Originally published November 2016
SOMETIMES all it takes is a photograph to bring back a flood of memories and recall a fascinating tale. This week, we came across a picture that had just such an effect. But before we show you the pic, let’s share the tale.
ALMOST 60 years ago, a huge personal and business fallout led to the creation of one of motorcycling’s most charismatic and, at least for a time, successful marques.
Two Spaniards, the talented and wealthy engineer Pedro Permanyer and the successful motorcycle racer Paco Bulto came together through friend-and-family connections in the aftermath of the Second World War. They agreed to design and build a Spanish two stroke motorcycle to take on the world. And they did.
Montesas quickly became original designs and, within a decade, they found success as road-racers. By 1956, Montesa 125s were the bikes to have in the ‘ultra light’ class. At the Isle of Man that year, they took out three of the top four places.
Despite the on-track success, times were tough for bike manufacturers in the late ’50s. Motorcycle sales, which had boomed after the war, were slowing down as private car ownership became commonplace. To make matters worse, Spain’s domestic economy was in strife.
Permanyer proposed that Montesa pull out of all competition as a cost-saving measure. Bulto wouldn’t hear of it, insisting that racetrack success and sales success could not be separated, but Permanyer pulled rank (he owned 70% of the company to Bulto’s 30%) and announced all racing activity would cease.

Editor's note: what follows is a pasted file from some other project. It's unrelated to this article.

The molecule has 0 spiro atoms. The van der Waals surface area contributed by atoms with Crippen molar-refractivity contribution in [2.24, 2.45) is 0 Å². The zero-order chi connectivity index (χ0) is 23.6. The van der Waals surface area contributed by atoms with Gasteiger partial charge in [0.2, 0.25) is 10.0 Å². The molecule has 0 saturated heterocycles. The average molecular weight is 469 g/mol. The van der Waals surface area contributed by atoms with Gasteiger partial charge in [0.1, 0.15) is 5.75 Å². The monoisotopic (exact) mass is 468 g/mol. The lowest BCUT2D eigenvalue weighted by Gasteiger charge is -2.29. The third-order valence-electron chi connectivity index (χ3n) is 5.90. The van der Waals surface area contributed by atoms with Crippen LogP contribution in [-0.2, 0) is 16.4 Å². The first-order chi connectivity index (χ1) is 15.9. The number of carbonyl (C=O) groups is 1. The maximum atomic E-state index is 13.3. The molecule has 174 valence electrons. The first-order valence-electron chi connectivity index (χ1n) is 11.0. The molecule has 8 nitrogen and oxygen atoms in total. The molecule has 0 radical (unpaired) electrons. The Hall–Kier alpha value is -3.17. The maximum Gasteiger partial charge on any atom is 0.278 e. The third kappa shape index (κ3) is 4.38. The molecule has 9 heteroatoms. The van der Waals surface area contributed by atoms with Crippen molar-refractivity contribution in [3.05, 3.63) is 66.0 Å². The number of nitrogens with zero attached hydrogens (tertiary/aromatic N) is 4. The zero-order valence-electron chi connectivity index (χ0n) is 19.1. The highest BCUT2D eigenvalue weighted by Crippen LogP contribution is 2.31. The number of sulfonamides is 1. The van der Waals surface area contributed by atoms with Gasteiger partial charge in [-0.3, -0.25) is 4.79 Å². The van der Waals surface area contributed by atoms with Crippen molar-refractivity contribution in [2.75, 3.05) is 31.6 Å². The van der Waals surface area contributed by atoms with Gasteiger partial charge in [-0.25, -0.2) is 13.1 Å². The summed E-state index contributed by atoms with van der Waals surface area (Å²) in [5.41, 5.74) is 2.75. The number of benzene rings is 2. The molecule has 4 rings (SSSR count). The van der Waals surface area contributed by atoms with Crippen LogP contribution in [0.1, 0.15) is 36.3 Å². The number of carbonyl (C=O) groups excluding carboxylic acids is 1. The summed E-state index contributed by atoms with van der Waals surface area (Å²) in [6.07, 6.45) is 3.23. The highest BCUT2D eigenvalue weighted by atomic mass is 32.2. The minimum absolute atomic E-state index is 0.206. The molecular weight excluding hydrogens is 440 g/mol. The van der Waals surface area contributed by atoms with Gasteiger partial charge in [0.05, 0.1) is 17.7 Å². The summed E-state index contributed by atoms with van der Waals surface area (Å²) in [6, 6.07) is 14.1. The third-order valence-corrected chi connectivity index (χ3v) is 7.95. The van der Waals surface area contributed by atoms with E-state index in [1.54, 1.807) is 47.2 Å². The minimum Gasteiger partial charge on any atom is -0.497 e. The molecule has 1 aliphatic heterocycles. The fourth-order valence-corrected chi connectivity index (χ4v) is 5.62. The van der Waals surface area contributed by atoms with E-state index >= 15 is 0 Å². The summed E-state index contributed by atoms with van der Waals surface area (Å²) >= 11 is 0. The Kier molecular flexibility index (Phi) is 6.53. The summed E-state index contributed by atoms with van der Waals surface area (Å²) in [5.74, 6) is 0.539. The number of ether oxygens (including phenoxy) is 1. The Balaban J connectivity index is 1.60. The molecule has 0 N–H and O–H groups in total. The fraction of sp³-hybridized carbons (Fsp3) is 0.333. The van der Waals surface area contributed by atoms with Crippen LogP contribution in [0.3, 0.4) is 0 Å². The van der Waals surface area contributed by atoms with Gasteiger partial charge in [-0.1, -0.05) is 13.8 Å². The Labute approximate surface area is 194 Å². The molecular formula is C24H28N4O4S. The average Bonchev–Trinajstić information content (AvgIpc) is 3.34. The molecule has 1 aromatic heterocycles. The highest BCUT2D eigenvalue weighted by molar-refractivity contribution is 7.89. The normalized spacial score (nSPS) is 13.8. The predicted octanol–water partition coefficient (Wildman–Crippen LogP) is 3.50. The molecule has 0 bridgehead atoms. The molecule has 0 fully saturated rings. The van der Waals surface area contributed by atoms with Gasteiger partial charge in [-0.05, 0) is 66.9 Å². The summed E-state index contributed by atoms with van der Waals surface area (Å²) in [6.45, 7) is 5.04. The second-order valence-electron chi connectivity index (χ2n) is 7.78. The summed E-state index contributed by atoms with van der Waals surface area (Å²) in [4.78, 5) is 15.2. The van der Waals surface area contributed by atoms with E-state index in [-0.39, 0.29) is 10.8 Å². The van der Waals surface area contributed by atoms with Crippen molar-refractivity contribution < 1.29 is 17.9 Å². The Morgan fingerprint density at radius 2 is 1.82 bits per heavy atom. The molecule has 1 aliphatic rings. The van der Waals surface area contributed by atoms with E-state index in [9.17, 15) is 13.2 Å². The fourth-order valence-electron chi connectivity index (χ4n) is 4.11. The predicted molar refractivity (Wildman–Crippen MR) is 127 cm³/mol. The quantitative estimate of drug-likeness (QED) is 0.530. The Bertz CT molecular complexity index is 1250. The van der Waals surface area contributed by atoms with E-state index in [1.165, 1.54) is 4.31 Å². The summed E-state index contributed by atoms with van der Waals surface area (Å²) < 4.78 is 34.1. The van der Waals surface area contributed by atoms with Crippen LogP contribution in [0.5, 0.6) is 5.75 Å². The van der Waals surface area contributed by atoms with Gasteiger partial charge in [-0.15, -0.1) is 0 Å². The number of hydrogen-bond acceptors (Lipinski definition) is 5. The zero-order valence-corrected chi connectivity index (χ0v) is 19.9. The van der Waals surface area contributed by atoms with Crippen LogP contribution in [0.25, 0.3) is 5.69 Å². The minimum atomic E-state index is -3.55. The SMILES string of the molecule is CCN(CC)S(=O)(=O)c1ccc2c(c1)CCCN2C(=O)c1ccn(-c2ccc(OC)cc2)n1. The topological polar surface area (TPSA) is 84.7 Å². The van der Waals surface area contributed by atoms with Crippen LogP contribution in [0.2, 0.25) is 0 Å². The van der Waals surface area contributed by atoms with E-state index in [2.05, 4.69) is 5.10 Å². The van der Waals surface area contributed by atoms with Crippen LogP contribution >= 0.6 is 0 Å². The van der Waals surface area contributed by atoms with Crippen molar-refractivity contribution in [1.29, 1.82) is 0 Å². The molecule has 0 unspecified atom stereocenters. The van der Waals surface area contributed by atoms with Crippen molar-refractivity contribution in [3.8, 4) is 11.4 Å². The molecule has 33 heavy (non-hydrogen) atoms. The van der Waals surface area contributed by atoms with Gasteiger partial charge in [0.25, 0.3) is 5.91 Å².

“Que hombre stupido!” said Bulto (well, probably), and he walked out the door. Most of the racing department went with him.
Fuming, Bulto headed for the family farm to punch walls and donkeys for a week or two. Legend has it that some of his former racing department staff convinced him to start building his own bikes in direct competition with Permanyer’s Montesa.
And so, in May 1958, a second Spanish motorcycle manufacturer was born: Bultaco. Señor Bulto’s company had a deliberate focus on competition and his bikes had a thumbs-up logo on the tank. The thumbs-up, of course, either means “everything’s okay” or “stick it up your bum” depending who you ask. In the context of this story, we reckon it probably meant both.
Bulto’s farmyard barn became company headquarters and manufacturing plant, and members of his family supplemented the old Montesa racing team as test riders and fabricators.
Bultaco launched its first bike, the road-going 125cc Tralla 101, less than a year later. Just two months further on, Bultaco entered its first Spanish Grand Prix — and took out seven of the first ten places. “Take that, Señor Permanyer Stupido!”, we reckon Bulto said.
In the years that followed, Montesa returned to competition and went head-to-head with Bultaco in the fast-emerging off-road sector. Montesa developed its wonderful Capra motocrossers and Cota trials bikes.
Bulto signed English trials superstar Sammy Miller who took Bultaco’s Sherpa T to God-like status in the world of trials. A similar strategy worked in motocross, especially in the United States, when Bultaco convinced Jim Pomeroy to throw his leg and ample talent over a Bultaco Pursang. (Remember that wonderful photo by Bill Petro of Pomeroy doing a cross-up on a Pursang at the 1972 Canadian 500cc motocross GP? We had an email conversation with Bill and he gave us the okay to reproduce it, down the bottom of the story. Love it!)
The Bultaco name disappeared in 1983, and Señor Bultó died in 1998, at age 86. Bultaco has recently been reincarnated as a specialist manufacturer of electric-powered bikes, but you’ll need to get to Europe to see one.
Señor Permanyer died 11 years earlier than Bulto, at 75, but the Montesa name has lived on. You can still buy a Montesa Cota trials bike today, although the company is now a subsidiary of Honda, and they run Honda engines.
And here’s that marvellous photo: